THERE are lots of reasons to buy organic produce. Obviously there are no pesticides, which is better for us and for the environment. No pesticides also mean healthier soil, water, and wildlife. Buying organic supports small farmers. But apart from those obvious reasons, organic fruit and vegetables are much better for you. Scientists have now finally explained why. It’s because organic produce have higher levels of antioxidants because they have to activate their own defence systems against pests and disease, rather than relying on protection from pesticides.
Organic tomatoes have higher levels of phenolic compounds – antioxidants that protect against cardiovascular diseases, degenerative diseases and some cancers – than conventionally grown ones. Even tomato juice and ketchup made from organic tomatoes have higher phenol levels than the non-organic brands, say researchers at the University of Barcelona.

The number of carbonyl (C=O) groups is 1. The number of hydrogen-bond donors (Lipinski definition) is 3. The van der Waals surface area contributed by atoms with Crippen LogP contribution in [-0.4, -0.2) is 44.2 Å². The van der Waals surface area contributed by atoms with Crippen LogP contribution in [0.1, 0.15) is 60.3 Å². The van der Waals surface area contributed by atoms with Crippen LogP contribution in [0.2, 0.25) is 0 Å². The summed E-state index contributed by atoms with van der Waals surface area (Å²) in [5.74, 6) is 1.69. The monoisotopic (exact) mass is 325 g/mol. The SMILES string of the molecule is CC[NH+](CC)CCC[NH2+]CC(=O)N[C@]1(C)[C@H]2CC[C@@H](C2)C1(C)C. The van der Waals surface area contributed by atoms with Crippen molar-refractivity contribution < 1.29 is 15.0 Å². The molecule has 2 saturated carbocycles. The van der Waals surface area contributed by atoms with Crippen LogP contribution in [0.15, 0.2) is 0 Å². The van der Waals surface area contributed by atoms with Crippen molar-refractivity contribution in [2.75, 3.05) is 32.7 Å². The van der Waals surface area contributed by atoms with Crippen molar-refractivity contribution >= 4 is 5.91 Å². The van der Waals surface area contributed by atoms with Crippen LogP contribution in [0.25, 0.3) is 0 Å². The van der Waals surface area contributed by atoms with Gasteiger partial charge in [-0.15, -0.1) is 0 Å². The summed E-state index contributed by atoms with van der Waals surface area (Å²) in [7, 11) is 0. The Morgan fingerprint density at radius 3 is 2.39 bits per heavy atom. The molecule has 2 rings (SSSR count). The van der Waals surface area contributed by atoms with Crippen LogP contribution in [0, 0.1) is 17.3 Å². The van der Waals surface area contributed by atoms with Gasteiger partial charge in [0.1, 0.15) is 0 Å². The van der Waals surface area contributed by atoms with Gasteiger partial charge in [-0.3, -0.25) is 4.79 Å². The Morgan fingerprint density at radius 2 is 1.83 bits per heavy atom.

If you’re on a tight budget or find getting hold of organic produce a challenge, the following have been found to be the least contaminated by pesticides: cauliflower, corn (but watch out for genetically modified), kiwi, mangoes, onions,
Papaya, pineapples and sweet peas while celery, pears, peaches, apples, cherries, strawberries, grapes, raspberries, spinach and potatoes contained the highest levels.
(Source: Journal of Agricultural and Food Chemistry, 2012; 60: 4542-9)
- Comparing Vitamin, Mineral and Energy Content of GMO vs. Non-GMO (wakingtimes.com)
- Dirty Dozen: EWG Releases 2013 List Of Most Pesticide-Heavy Fruits And Veggies (huffingtonpost.com)